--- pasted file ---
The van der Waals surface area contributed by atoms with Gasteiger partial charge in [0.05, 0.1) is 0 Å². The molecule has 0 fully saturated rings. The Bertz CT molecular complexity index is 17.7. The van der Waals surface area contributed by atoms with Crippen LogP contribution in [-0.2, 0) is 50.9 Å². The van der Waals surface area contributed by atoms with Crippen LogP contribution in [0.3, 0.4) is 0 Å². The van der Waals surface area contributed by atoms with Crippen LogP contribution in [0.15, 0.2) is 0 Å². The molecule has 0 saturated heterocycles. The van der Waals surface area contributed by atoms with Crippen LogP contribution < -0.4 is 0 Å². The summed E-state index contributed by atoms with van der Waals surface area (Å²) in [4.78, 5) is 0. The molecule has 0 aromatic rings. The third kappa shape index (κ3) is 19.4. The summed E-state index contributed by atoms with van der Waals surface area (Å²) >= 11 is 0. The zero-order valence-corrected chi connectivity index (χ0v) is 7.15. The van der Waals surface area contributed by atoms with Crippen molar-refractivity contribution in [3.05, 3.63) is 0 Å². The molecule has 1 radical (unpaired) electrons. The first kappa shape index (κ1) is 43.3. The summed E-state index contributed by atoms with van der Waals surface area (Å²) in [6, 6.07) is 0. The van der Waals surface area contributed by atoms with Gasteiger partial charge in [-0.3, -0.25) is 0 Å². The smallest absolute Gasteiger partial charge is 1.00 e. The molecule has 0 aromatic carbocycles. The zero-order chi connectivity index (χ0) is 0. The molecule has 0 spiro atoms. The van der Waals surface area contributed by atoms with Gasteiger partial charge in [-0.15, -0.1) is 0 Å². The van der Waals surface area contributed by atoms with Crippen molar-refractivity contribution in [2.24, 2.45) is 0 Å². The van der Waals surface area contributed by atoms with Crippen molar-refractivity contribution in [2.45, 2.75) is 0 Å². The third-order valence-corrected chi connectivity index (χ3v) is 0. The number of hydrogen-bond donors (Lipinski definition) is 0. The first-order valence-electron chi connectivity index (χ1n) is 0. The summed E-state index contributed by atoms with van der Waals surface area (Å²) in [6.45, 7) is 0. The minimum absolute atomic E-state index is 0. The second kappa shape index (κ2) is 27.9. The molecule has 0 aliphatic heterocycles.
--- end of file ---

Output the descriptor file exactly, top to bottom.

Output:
The van der Waals surface area contributed by atoms with Gasteiger partial charge in [0.05, 0.1) is 0 Å². The molecule has 0 fully saturated rings. The Bertz CT molecular complexity index is 17.7. The van der Waals surface area contributed by atoms with Crippen LogP contribution in [-0.2, 0) is 50.9 Å². The van der Waals surface area contributed by atoms with Crippen LogP contribution in [0.3, 0.4) is 0 Å². The van der Waals surface area contributed by atoms with Crippen LogP contribution in [0.15, 0.2) is 0 Å². The molecule has 0 saturated heterocycles. The van der Waals surface area contributed by atoms with Crippen LogP contribution < -0.4 is 0 Å². The summed E-state index contributed by atoms with van der Waals surface area (Å²) in [4.78, 5) is 0. The molecule has 0 aromatic rings. The third kappa shape index (κ3) is 19.4. The summed E-state index contributed by atoms with van der Waals surface area (Å²) >= 11 is 0. The zero-order valence-corrected chi connectivity index (χ0v) is 7.15. The van der Waals surface area contributed by atoms with Crippen molar-refractivity contribution in [3.05, 3.63) is 0 Å². The molecule has 1 radical (unpaired) electrons. The first kappa shape index (κ1) is 43.3. The summed E-state index contributed by atoms with van der Waals surface area (Å²) in [6, 6.07) is 0. The van der Waals surface area contributed by atoms with Gasteiger partial charge in [-0.3, -0.25) is 0 Å². The smallest absolute Gasteiger partial charge is 1.00 e. The molecule has 0 aromatic carbocycles. The zero-order chi connectivity index (χ0) is 0. The molecule has 0 spiro atoms. The van der Waals surface area contributed by atoms with Gasteiger partial charge in [-0.15, -0.1) is 0 Å². The van der Waals surface area contributed by atoms with Crippen molar-refractivity contribution in [2.24, 2.45) is 0 Å². The van der Waals surface area contributed by atoms with Crippen molar-refractivity contribution in [2.45, 2.75) is 0 Å². The third-order valence-corrected chi connectivity index (χ3v) is 0. The number of hydrogen-bond donors (Lipinski definition) is 0. The first-order valence-electron chi connectivity index (χ1n) is 0. The summed E-state index contributed by atoms with van der Waals surface area (Å²) in [6.45, 7) is 0. The minimum absolute atomic E-state index is 0. The second kappa shape index (κ2) is 27.9. The molecule has 0 aliphatic heterocycles.